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American Dictionary of the English Language

Webster's Dictionary 1828

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Improve


IMPROVE, verb transitive improov'. [Latin in and probo, to prove, or the adjective probus.]

1. To make better; to advance in value or good qualities. We amend a bad, but improve a good thing.

A good education improves the mind and the manners. A judicious rotation of crops tends to improve land.

2. To use or employ to good purpose; to make productive; to turn to profitable account; to use for advantage; to employ for advancing interest, reputation or happiness.

Many opportunities occur of improving money, which, if a man misses, he may not afterwards recover.

Melissus was a man of parts, capable or enjoying and improving life.

True policy as well as good faith, in my opinion, binds us to improve the occasion.

This success was not improved.

Those who enjoy the advantage of better instruction, should improve their privileges.

They were aware of the advantages of their position, and improved them with equal skill and diligence.

Those moments were diligently improved.

The candidate improved his advantages.

A hint that I do not remember to have seen opened and improved.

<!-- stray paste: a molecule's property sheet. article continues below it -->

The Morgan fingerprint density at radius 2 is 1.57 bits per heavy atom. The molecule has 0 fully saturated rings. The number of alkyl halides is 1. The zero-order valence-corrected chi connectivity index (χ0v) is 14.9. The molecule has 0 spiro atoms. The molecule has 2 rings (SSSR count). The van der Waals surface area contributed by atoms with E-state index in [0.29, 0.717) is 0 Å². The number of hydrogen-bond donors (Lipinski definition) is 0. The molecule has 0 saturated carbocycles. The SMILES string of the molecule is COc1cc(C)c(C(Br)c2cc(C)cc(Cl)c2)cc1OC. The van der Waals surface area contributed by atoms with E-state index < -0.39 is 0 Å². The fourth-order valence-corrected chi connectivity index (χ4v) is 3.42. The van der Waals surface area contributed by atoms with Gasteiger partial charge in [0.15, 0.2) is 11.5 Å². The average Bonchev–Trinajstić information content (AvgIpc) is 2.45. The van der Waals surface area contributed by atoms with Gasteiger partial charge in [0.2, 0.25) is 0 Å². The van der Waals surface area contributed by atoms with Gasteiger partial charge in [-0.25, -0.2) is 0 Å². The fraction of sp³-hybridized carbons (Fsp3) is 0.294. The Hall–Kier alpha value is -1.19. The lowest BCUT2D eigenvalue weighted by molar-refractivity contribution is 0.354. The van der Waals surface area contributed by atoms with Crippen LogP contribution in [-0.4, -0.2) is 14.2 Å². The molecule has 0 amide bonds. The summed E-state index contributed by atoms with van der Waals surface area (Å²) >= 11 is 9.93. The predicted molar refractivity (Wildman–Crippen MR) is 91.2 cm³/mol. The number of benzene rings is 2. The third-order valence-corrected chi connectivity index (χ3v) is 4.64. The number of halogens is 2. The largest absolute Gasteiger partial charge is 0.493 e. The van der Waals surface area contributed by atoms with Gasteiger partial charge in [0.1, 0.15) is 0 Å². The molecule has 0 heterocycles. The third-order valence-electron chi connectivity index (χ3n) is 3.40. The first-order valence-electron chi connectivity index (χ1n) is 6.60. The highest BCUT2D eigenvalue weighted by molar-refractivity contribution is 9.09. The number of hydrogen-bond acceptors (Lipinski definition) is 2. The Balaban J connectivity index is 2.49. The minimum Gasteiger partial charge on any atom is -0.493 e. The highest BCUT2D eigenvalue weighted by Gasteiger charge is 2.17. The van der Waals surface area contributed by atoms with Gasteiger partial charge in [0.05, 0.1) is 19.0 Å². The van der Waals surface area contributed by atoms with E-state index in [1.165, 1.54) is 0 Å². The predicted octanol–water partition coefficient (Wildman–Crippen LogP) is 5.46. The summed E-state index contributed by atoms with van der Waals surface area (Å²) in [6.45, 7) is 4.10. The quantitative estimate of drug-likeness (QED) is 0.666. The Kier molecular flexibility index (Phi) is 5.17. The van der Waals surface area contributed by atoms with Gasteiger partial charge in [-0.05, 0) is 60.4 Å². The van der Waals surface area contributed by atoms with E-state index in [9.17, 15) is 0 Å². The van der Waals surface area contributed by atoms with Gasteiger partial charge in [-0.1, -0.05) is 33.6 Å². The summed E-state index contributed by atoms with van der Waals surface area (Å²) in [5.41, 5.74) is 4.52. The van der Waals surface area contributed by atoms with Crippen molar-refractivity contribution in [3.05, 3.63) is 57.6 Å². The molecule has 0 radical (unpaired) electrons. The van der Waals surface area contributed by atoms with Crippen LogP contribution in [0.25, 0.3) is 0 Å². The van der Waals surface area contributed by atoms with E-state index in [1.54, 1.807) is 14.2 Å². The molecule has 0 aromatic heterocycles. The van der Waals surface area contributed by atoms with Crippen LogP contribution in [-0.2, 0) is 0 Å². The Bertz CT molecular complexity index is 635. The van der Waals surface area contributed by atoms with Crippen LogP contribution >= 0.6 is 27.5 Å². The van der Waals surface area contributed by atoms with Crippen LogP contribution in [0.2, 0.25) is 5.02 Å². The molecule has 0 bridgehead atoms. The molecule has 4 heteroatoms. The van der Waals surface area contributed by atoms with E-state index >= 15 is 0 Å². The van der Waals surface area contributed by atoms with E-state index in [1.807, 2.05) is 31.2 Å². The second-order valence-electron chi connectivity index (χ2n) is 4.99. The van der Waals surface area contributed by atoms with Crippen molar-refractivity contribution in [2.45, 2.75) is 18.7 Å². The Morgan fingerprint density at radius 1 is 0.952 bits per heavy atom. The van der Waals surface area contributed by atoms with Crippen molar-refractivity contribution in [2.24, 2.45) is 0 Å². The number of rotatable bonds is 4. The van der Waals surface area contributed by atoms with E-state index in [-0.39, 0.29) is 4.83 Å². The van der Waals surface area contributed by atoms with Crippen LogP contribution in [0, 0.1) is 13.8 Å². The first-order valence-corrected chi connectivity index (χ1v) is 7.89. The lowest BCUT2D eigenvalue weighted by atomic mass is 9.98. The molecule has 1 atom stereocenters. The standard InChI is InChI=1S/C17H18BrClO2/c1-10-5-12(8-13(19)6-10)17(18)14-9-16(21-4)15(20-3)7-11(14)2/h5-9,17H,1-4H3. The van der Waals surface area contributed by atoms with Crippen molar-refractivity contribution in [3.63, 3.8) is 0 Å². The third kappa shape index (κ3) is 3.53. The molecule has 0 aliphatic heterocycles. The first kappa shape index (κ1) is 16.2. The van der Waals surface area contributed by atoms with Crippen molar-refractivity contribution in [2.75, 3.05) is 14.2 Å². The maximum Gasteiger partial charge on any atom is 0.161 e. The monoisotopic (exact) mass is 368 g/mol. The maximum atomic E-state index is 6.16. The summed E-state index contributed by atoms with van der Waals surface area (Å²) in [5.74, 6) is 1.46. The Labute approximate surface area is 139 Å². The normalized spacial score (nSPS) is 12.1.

Whatever interest we have at the throne of grace, should be improved in behalf of others.

The court seldom fails to improve the opportunity.

My lords, no time should be lost, which may promise to improve this disposition in America.

If we neglect to improve our knowledge to the ends for which it was given--

It is the fault of persons not improving that light.

The shorter the time--the more eager were they to improve it.

A young minister wishing to improve the occasion--

3. To apply to practical purposes; as, to improve a discourse, or the doctrines stated and proved in a sermon.

4. To advance or increase by use; in a bad sense.

I fear we have not a little improved the wretched inheritance of our ancestors.

5. To use; to employ; as, to improve a witness of a deposition.

Let even the coach, the inns, or the ships be improved as openings for useful instruction.

6. To use; to occupy; to cultivate. The house or the farm is now improved by an industrious tenant.

This application is perhaps peculiar to some parts of the U. States. It however deviates little from that in some of the forgoing definitions.

IMPROVE, verb intransitive improov'. To grow better or wiser; to advance in goodness, knowledge, wisdom or other excellence. We are pleased to see our children improve in knowledge and virtue. A farm improves under judicious management. The artisan improves by experience. It is the duty, as it is the desire of a good man, to improve in grace and piety.

We take care to improve in our frugality and diligence.

1. To advance in bad qualities; to grow worse.

Domitian improved in cruelty toward the end of his reign.

[I regret to see this word thus used, or rather perverted.]

2. To increase; to be enhanced; to rise.

The price of cotton improves, or is improved.

[A mercantile and modern use of the word.]

To improve on, to make useful additions or amendments to; to bring nearer to perfection; as, to improve on the mode of tillage usually practiced.